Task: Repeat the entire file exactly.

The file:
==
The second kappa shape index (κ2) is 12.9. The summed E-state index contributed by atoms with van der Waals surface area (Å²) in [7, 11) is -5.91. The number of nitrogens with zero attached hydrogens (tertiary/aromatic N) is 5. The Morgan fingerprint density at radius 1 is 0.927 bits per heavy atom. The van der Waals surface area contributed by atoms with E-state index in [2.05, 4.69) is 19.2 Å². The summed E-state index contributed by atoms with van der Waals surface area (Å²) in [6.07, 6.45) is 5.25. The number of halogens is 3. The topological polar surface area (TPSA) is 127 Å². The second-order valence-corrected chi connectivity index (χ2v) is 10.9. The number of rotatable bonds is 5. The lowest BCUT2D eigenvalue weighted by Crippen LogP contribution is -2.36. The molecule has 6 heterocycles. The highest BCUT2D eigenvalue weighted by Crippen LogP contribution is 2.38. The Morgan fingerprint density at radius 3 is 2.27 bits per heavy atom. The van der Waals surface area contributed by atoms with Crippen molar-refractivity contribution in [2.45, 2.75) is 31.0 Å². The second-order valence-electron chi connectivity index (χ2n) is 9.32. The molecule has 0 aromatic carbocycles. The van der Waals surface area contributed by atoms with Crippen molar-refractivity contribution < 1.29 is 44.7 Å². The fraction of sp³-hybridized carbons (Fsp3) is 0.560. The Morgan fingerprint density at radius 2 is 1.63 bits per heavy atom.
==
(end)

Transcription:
The second kappa shape index (κ2) is 12.9. The summed E-state index contributed by atoms with van der Waals surface area (Å²) in [7, 11) is -5.91. The number of nitrogens with zero attached hydrogens (tertiary/aromatic N) is 5. The Morgan fingerprint density at radius 1 is 0.927 bits per heavy atom. The van der Waals surface area contributed by atoms with E-state index in [2.05, 4.69) is 19.2 Å². The summed E-state index contributed by atoms with van der Waals surface area (Å²) in [6.07, 6.45) is 5.25. The number of halogens is 3. The topological polar surface area (TPSA) is 127 Å². The second-order valence-corrected chi connectivity index (χ2v) is 10.9. The number of rotatable bonds is 5. The lowest BCUT2D eigenvalue weighted by Crippen LogP contribution is -2.36. The molecule has 6 heterocycles. The highest BCUT2D eigenvalue weighted by Crippen LogP contribution is 2.38. The Morgan fingerprint density at radius 3 is 2.27 bits per heavy atom. The van der Waals surface area contributed by atoms with Crippen molar-refractivity contribution in [2.45, 2.75) is 31.0 Å². The second-order valence-electron chi connectivity index (χ2n) is 9.32. The molecule has 0 aromatic carbocycles. The van der Waals surface area contributed by atoms with Crippen molar-refractivity contribution < 1.29 is 44.7 Å². The fraction of sp³-hybridized carbons (Fsp3) is 0.560. The Morgan fingerprint density at radius 2 is 1.63 bits per heavy atom.